Quo vadis Lamu tourism?


(Posted 12th October 2014)

The Lamu Cultural Festival, the arguably biggest annual event this ancient town stages, seems to be a festival in suspense at the moment, not certain how it will take place as the curfew slapped indiscriminately on the entire Lamu county by Kenya’s police chief has remained in place and Lamu town, Shela Beach, Manda Island and Pate Island have not been officially excluded from it inspite of desperate pleas to the authorities.

The recently concluded Magical Kenya Travel Expo gave the opportunity to speak to individuals on the Lamu County stand in an effort to ascertain just where the preparations for this year’s festival had reached, as the event, due to take place from 27th to 30th of November, is now only 6 weeks away.

Those asked insisted that the festival would take place, though compared to previous years, little visibility of the festival in local and other media could be seen, bringing about a case of nostalgia when one of those spoken to recalled the sustained efforts by former Tourism Minister Najib Balala, who at the time went out of his way to drum up support for Lamu and made sure the entire country, the region and the world at large knew about it.

With just weeks to go there are doubts creeping into the travel and tourism fraternity’s combined minds, as little is known about sponsors, partnerships and even to get a logo for this year’s event proved impossible at this stage.

The two airlines flying scheduled services from Nairobi’s Wilson Airport to Lamu have equally admitted that the demand for seats on the route has dropped considerably, resulting in the use of much smaller planes and at times the cancellation of flights when no passengers were booked.

One Malindi based tour operator also confirmed that few if any foreign tourists, mainly backpackers, who in past years used buses to travel from Malindi to Lamu, are now seen to board these vehicles after several incidents a few months ago taking place enroute.

A representative of Lamu County at the MKTE 2014 did have a complete list of events from this year up to 2016 which covered the New Year’s Day Dhow Race on 01st of January 2015, the Maulidi Festival from 13th to 16th of January 2015, the Lamu Painter’s Festival from 02nd to 15th of February 2015, the Lamu Yoga Festival from 12th to 16th of March 2015, and 2015 Lamu Cultural Festival from 25th to 30th of November and the Lamu Hat Contest on the 06th of February 2016. While confident that the 2014 Lamu Cultural Festival would go ahead, she was on the other hand equally unable to confirm the status of preparations and the number of people expected for the event, which in past years often was a sell out with resorts, hotels, guest houses and villas booked weeks in advance and the airlines using their largest aircraft able to land at the Manda Island airstrip plus adding more departures.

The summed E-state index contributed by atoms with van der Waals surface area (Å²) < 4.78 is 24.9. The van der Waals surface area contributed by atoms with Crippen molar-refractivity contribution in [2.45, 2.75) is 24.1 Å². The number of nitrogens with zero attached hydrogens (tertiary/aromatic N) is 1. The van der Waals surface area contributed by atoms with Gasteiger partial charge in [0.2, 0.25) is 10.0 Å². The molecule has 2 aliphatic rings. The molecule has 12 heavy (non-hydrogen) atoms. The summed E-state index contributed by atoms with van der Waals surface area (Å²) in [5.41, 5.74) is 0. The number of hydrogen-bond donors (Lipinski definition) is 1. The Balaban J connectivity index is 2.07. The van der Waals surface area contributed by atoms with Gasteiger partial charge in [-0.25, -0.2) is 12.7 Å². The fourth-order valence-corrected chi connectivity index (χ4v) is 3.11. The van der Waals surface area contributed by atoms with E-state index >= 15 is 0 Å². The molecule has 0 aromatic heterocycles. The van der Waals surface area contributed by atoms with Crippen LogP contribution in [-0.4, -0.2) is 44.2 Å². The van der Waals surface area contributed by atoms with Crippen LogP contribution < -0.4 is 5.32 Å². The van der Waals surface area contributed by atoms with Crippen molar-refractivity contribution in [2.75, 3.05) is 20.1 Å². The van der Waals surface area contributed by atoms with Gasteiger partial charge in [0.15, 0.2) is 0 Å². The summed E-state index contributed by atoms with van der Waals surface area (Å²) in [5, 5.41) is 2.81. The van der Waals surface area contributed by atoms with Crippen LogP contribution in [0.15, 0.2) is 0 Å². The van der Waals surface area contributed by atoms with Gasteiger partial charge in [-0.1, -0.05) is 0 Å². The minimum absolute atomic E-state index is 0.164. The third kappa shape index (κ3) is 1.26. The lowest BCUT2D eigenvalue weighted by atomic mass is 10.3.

Lamu’s name has a magical ring to it and those who ever visited the ancient town know that it is a journey back in time. The around 80 members of the Lamu Tourism Association, from resorts to guides and from restaurants to the dhow captains, have all in the past made a decent living off their services but the past months have been particularly hard on them as foreign visitors shunned travel to Lamu over security concerns and the UK’s travel advisories, as well as that of other Western countries, put a near blanket travel ban on the county, which had a devastating impact on occupancies and revenues.

While keenly awaiting the promised details about the Lamu Cultural Festival this year, the sponsors and promoters and the development partners coming on board it is noteworthy that Go Places has thrown their weight behind Lamu tourism and will do what they can to rekindle public interest and stir up some added demand, but by the look of it this will be a touch and go situation. Said one Nairobi based operator when asked for a comment: ‘The people in Lamu will probably celebrate their festival no matter how many visitors from upcountry or overseas will come. But then, the purpose always was to turn the festival into a cultural showcase of past and present and it defeats that purpose if so few people actually go there. Even the local media have been very quiet about it and making a splash in the newspapers just a few days prior will not help much to fill the beds and seats on aircraft. I personally also wait to see what is now coming from the government because if that curfew stays in place, I don’t know how this will work’.

Meanwhile did Ms. Maggie Mugambi of Lamu Homes & Safaris say that while there are presently very few visitors booked through her office to fly to and stay in Lamu, those who go are enjoying their stay in the absence of any crowds. That said of course, it is time to get some crowds back to Lamu before a stage is reached where the last tourist leaving will switch off the lights and with it take the spotlight off one of Kenya’s UNESCO World Heritage Sites. For more information about the Lamu archipelago visit www.lamutourism.org or check the links for Lamu holidays on www.magicalkenya.com

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